This book is David Bailey’s portrayal of the landscapes and personalities of the mystical and densely forested Naga Hills, part of the complex mountain barrier between India and Myanmar (Burma), and home to the Naga tribes, “those with pierced ears” in Burmese. Bailey’s desire to visit the Naga Hills has been with him since youth, yet access had been continually restricted because of war and unrest-until 2012 when that wish finally became a reality.
Bailey had initially wanted to photograph the story of the last headhunters in the region, but in typical Bailey style, he needed to improvise when things didn’t quite go to plan: he recalls for example cutting though difficult terrain (at times needing to walk beside the four-wheel drives), becoming lost for hours, only to be discovered by armed men who directed him to a party at a guard post, where he proceeded to dance the night away with the soldiers… This is the newest book exploring Bailey’s ongoing fascination with India, the previous being his Delhi Dilemma of 2012, and by no means the last-for in Bailey’s words, “India seems endless.”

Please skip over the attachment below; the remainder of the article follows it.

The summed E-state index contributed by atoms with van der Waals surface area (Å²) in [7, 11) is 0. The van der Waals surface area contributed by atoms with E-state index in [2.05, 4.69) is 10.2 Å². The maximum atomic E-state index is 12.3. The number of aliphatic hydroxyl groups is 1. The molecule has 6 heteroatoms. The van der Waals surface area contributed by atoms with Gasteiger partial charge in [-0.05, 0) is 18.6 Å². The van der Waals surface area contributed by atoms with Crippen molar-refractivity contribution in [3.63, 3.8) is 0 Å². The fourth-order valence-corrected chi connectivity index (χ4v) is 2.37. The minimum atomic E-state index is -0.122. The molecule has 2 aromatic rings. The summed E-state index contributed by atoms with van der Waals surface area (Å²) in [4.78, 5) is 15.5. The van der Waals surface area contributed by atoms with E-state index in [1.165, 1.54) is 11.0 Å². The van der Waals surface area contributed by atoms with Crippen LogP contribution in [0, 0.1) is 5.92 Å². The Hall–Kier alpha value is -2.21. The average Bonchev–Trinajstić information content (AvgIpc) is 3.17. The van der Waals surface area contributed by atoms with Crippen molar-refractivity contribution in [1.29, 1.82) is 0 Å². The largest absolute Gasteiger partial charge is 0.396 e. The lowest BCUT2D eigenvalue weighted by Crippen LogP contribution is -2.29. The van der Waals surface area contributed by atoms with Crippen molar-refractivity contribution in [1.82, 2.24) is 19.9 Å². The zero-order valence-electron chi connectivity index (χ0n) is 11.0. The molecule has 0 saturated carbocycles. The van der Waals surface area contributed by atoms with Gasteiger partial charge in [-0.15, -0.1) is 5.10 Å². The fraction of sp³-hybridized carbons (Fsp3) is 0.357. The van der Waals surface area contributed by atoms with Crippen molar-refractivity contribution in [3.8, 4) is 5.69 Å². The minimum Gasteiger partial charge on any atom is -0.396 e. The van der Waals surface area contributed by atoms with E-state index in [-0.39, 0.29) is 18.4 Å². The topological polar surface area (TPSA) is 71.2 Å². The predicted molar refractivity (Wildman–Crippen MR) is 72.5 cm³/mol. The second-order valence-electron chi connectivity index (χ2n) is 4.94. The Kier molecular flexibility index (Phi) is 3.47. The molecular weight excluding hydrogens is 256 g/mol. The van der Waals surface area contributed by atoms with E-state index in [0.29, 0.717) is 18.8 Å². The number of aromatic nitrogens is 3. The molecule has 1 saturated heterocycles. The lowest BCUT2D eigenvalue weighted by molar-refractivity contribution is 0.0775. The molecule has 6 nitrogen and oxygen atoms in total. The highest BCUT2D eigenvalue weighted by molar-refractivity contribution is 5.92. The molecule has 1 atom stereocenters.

Why the Naga Hills first, where is this land of mystery? Mostly in my imagination. A place that no one I knew had been to … did I read of it in the two years I spent doing national service in Malaya and Singapore? It had no pyramids on the Nile, no hidden city in the Himalayas like Shangri-La. It’s most likely I read about it in the writings of Rudyard Kipling. David Bailey